OSU’s innovation in geothermal energy protects the environment and provides long-term cost savings for businesses.
One example of a geothermal system is at the Oklahoma Aquarium in Jenks, which uses geothermal heating and cooling in its quarantine building, keeping the animals comfortable and lowering energy costs. The 10,000-square-foot quarantine building is separate from the main public exhibit building and houses marine animals until exhibit space is ready for them.
The facility in Jenks opened in 2003 on the banks of the Arkansas River, and the venture has sparked economic growth for Tulsa and Jenks.
Now, along with its ability to enlighten the public about the important role aquatic life plays, the Oklahoma Aquarium will also be able to highlight its environmentally sound ground-source system. In 2012, the aquarium selected a geo-exchange system to replace its aging heating and air systems equipment.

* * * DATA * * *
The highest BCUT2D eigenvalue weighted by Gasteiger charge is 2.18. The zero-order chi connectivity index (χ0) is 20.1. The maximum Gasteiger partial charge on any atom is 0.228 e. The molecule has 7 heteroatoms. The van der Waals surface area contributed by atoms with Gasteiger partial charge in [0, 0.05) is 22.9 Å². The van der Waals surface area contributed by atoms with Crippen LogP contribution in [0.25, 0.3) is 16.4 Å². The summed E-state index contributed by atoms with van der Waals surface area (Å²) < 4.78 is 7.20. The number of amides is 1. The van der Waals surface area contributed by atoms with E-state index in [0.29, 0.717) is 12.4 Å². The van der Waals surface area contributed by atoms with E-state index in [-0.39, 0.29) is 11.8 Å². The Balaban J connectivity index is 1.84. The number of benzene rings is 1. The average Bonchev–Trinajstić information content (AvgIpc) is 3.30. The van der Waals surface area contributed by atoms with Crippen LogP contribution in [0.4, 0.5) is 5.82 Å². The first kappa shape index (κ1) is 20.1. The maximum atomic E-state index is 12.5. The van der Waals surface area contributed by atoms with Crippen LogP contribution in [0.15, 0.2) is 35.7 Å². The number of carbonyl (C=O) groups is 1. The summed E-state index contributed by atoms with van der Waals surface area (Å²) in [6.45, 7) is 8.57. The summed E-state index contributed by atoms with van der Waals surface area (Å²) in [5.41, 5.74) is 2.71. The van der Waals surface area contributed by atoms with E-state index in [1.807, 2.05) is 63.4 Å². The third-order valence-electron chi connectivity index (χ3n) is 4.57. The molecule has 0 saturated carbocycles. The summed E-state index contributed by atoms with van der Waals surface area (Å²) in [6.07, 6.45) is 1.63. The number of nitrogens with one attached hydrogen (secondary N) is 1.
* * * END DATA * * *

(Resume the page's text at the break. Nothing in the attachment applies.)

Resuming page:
The Oklahoma Aquarium is a 501(c)3 non-profit educational facility operating under a management agreement with the Oklahoma Aquarium Foundation and the Jenks Aquarium Authority. It receives nearly a half million visitors a year, including thousands of school children.
The moist salt-air environment in the facility’s eight exhibit galleries took its toll on the heating and air system. Jenks officials, who had budgeted $110,000 to repair and update the system, found a federal grant was available for most of the cost of the energy-efficient system.